One thing that makes that style fascinating is an awareness of the sixth dimension. The worlds those writers create aren't just filled with exciting action and adventure and romance. Those little, spinning planets have color and depth. They are alive.
My go-to book as an example of this is Jane Eyre. The settings in the book: Gateshead, Lowood, Moor House, and of course, Thornefield are real places. I can picture the Red Room, the attics, and the sick room where Helen Burns died.
But more than that, I can taste the burnt porridge, smell the smoke from the fire in the night, feel the worn flagstones under my feet, hear that eerie Ha Ha! from the madwoman in the attic.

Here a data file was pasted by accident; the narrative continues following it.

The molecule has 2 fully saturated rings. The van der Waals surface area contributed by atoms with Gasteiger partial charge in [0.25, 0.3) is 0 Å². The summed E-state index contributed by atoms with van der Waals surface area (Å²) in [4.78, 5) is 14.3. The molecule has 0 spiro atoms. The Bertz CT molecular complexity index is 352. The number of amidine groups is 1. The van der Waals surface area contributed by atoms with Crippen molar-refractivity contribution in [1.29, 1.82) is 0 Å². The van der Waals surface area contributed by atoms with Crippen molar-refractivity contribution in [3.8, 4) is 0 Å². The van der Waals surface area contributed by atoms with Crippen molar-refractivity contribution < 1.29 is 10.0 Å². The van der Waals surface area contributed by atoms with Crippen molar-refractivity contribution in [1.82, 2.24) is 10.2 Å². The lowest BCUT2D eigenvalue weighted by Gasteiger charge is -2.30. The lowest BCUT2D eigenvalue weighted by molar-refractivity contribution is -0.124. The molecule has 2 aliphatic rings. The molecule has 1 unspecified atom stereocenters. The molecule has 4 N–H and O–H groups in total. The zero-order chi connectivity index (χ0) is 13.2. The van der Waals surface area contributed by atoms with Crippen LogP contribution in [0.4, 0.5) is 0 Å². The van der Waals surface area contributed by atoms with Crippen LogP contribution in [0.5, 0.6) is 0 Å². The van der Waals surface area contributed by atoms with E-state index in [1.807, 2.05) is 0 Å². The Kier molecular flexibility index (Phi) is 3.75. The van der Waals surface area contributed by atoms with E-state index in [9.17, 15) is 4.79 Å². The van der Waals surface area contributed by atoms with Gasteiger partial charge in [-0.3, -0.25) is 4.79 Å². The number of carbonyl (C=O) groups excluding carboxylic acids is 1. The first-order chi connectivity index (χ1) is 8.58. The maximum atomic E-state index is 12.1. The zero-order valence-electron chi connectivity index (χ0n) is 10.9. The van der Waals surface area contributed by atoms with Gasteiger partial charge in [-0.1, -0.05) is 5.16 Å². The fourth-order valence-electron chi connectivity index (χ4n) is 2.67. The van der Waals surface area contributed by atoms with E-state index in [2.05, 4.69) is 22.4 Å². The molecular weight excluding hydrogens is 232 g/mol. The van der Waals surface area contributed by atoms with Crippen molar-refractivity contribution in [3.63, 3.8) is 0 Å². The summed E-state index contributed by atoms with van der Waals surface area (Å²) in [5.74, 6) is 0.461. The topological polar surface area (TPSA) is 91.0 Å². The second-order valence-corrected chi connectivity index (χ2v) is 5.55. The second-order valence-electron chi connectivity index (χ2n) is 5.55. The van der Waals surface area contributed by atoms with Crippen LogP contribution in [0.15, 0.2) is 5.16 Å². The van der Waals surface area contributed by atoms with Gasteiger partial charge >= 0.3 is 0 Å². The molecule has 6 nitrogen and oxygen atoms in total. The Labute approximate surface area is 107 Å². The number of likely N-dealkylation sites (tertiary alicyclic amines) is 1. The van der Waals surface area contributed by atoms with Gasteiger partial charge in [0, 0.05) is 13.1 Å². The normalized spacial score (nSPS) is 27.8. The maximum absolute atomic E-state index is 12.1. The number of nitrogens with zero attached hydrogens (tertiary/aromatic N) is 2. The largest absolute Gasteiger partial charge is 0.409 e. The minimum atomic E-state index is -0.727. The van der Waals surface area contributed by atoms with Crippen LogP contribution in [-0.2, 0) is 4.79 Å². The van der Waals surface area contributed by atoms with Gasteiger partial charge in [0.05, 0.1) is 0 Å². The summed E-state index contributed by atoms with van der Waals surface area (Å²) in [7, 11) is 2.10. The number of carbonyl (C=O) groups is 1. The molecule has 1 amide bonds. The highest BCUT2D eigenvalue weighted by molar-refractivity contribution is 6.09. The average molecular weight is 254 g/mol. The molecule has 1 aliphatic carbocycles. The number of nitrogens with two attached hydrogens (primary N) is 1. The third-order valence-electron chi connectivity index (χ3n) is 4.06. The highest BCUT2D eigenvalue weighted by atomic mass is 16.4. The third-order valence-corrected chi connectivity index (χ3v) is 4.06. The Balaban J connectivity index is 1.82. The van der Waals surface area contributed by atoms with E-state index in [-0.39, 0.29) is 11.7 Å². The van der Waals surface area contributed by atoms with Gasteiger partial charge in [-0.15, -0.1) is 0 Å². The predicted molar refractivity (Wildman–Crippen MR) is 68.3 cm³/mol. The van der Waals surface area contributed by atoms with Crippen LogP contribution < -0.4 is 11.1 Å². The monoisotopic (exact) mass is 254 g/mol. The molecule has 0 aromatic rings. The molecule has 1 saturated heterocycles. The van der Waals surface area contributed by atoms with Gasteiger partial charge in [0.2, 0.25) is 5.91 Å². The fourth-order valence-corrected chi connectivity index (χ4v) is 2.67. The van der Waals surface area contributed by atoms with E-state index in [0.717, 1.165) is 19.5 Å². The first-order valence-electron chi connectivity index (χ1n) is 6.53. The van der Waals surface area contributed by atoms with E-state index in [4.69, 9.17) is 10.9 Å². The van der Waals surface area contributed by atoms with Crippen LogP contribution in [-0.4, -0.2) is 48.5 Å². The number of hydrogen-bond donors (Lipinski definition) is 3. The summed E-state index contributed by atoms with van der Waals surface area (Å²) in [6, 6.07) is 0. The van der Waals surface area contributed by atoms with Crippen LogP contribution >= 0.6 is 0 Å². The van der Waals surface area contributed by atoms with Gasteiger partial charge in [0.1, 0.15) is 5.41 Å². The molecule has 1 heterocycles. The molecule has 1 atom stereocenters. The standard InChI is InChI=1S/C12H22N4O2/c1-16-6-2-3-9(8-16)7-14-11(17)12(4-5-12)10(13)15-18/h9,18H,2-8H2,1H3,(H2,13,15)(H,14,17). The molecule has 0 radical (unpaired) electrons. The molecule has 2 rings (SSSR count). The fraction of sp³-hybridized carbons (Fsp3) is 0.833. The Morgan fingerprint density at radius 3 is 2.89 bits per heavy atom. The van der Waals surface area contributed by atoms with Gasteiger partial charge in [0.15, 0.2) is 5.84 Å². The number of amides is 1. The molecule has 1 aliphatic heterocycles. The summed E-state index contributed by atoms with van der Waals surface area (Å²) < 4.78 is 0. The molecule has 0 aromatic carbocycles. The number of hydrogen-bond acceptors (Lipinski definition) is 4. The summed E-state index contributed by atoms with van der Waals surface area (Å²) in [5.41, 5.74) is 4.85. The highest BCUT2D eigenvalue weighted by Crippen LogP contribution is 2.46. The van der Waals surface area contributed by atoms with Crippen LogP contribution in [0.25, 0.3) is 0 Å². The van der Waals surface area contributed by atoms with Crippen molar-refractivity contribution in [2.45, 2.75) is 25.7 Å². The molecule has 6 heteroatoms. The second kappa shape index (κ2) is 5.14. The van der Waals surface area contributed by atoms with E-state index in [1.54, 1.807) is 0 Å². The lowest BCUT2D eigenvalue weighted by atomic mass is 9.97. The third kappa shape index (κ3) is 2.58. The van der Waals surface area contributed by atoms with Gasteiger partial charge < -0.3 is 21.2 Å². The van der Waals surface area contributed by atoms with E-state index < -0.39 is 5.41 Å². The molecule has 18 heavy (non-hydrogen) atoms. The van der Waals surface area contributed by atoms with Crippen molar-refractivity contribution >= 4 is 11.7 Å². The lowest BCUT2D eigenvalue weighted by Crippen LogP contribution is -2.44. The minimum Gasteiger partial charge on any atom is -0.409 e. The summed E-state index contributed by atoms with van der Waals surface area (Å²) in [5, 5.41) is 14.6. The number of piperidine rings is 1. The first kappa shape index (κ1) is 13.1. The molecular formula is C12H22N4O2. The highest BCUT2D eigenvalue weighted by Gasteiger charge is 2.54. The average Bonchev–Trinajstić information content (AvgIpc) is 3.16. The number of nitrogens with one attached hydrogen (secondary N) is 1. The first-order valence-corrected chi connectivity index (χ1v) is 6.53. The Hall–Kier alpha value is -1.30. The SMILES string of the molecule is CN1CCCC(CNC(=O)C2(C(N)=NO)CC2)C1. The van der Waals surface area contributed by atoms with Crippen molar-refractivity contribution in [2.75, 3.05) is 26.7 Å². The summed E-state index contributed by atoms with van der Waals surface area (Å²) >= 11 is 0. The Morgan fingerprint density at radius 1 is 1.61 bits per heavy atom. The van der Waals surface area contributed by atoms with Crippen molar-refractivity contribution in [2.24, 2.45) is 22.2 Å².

Mervyn Peake is another writer who makes his books come alive, almost too much so. His Gormenghast is filled with color and amazement, as in the Flint Tower, the red, close set eyes of Steerpike, and the sullen, ugly-beautiful Fuschia.
It is vital, then, to create a world for readers that has color, smell, taste, touch, and sound. Slice the apple, hear the thump of the knife in the cutting board, smell the white flesh, taste the tart fruit.
And there is another element. Those sights and sounds must support a central story, whether it is romance or adventure or both. The velvet under our fingers, the woodsmoke in our hair, the train whistle disappearing in the distance, all must advance the sixth sense - that what was not real before is now alive.